What are we to make of Sarah Palin’s attack on Barack Obama and his relationship with Bill Ayers, a former member of the radical ‘60s group, the Weather Underground? On Saturday she raised this issue on the campaign trail, citing a New York Times article published earlier in the day. Of course Palin did not elucidate that the Times concluded that Obama and Ayers do not appear to have been close, and that any relationship between them was peripheral in nature. Several other publications, including the Washington Post, Time magazine, the Chicago Sun-Times, The New Yorker and The New Republic, have debunked the idea that Obama and Ayers had a close relationship.
Obama and Ayers, now a university professor in Chicago, have known each other since 1995, when both served on the board of a non-profit group trying to raise funds for a school improvement project. As a result of that connection, the two men did attend meetings at which they were both present. And, Ayers contributed $200 to Obama’s Illinois senate campaign in 2001. Plus, they lived in the same Hyde Park neighborhood within three blocks of one another.
As the Chicago Sun-Times of Aug. 30,2008 wrote: “He (Obama) had actually rubbed shoulders — can you believe it? — with a distinguished professor of education who holds bachelor’s and master’s degrees in early childhood education and a doctorate in curriculum and instruction. He had probably even shared a cup of coffee, as only a co-conspirator would, with this professor, whose writings describe good schools as places that are “organized around and powered by a set of core values” and “effectively meet students where they are and find ways to nurture and challenge them to learn.”
The Sun-Times article goes on to identify some of the other people with whom Ayers and Obama served on that charitable board. They include Susan Crown of the General Dynamics Corp. family; Patricia Graham, former dean of the Harvard Graduate School of Education, and Arnold Weber, past president of Northwestern University. No one has yet accused them of being radicals because of their association with Bill Ayers.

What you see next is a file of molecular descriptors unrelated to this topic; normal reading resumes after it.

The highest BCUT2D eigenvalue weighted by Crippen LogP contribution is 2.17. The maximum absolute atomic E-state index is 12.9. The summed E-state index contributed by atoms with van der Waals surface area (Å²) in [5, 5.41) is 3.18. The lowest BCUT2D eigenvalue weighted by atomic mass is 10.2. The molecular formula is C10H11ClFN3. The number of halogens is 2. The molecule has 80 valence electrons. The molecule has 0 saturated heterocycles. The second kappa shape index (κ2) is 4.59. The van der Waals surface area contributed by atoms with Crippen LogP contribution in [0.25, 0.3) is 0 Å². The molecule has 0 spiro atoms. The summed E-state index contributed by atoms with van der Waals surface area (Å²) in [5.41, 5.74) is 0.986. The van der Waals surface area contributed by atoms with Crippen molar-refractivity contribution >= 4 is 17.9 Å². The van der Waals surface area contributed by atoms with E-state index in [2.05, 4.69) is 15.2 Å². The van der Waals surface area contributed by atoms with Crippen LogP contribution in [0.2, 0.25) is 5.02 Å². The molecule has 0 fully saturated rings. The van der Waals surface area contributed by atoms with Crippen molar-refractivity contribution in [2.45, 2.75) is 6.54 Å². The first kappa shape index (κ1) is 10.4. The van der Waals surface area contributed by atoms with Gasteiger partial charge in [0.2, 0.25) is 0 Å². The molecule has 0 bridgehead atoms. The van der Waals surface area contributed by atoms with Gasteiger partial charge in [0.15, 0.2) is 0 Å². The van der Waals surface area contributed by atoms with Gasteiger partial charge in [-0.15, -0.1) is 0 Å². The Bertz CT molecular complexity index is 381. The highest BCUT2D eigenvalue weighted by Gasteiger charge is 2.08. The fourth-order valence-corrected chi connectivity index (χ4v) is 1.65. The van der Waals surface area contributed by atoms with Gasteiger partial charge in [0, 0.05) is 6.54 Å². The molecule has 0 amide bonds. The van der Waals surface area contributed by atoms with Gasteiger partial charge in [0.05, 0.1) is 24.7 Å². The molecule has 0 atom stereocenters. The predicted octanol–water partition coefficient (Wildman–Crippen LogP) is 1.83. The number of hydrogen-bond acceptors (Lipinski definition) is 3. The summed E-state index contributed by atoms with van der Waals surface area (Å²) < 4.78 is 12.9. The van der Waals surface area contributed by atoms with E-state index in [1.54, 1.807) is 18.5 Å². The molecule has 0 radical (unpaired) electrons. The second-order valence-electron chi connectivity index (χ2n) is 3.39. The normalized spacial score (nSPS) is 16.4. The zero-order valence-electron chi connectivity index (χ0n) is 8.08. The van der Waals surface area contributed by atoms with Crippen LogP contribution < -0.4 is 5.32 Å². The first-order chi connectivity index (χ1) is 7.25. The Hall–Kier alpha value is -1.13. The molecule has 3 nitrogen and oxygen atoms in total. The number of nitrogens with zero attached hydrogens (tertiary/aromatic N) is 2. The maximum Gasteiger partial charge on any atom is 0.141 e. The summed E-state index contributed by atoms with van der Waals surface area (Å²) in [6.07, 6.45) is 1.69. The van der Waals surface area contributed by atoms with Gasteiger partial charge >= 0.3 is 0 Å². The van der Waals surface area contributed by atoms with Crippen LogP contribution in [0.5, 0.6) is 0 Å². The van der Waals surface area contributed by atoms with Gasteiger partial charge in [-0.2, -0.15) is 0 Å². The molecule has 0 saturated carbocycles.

Palin herself has a connection, much less tenuous, to political radicalism. Back in Alaska she has cheered the work of the Alaska Independence Party that has long pushed for Alaska to secede from the United States. And her husband, Todd, was a member of the party for seven years.
“Keep up the good work,” she told party members at their convention earlier this year in Fairbanks. She wished the party luck on what she called its “inspiring convention.”
So if Obama’s connection to Bill Ayers is fair game in the political arena, then is Todd Palin’s association with anti-American secessionists not also fair game, especially in light of Palin’s charge that Obama “is not a man who sees America as you and I do?” Isn’t the Governor’s own apparent support of, if not membership in, this party also worthy of note? They seem to have been comfortable belonging to and/or being associated with a political party whose founder delighted in denouncing the principles that hold our union together.
On the one hand, there is very little evidence that Ayers’ worldview ever influenced anything Barack Obama did, said or thought. In fact, there is evidence to the contrary. But on the other hand, one can easily assume that a husband and wife influence each other’s beliefs quite often, and her address to the group in question, as Governor, may make such an assumption even more credible.
Now let’s talk about McCain and G.Gordon Liddy a bit. Liddy broke Daniel Elsburg’s psychiatrist’s office and the DNC headquarters in the Watergate Hotel. He also volunteered to kill journalist Jack Anderson for political reasons. He had plans to firebomb the Brookings Institute. More recently, he advocated shooting ATF agents in the head. “Head shots. Head shots. Kill the sons of bitches.” (8/26/94).
In 1998, Liddy’s home was the site of a McCain fundraiser, and Liddy himself has contributed several thousand dollars to McCain’s senatorial campaigns. This year Liddy has given $1,000 to McCain’s presidential campaign.
On Liddy’s radio show in November of 2007, McCain said, “I’m proud of you. I’m proud of your family. It’s always a pleasure for me to come on your program, Gordon, and congratulations on your continued success and adherence to the principles and philosophies that keep our nation great.”
So Obama served on a board with an unrepentent terrorist, but then repudiates the guy’s actions.
But McCain fundraises at the home of an unrepentent felon, thief, would-be terrorist, and advocate of murdering federal agents, and then goes on his radio show and verbally regales the guy.
Palin and her husband have activist ties to a group who wants to secede from the very union that she want to represent as vice president, one heart beat away from the presidency itself.
I say to Palin and McCain, “Bring it on. But don’t forget what they say about those who live in glass houses.”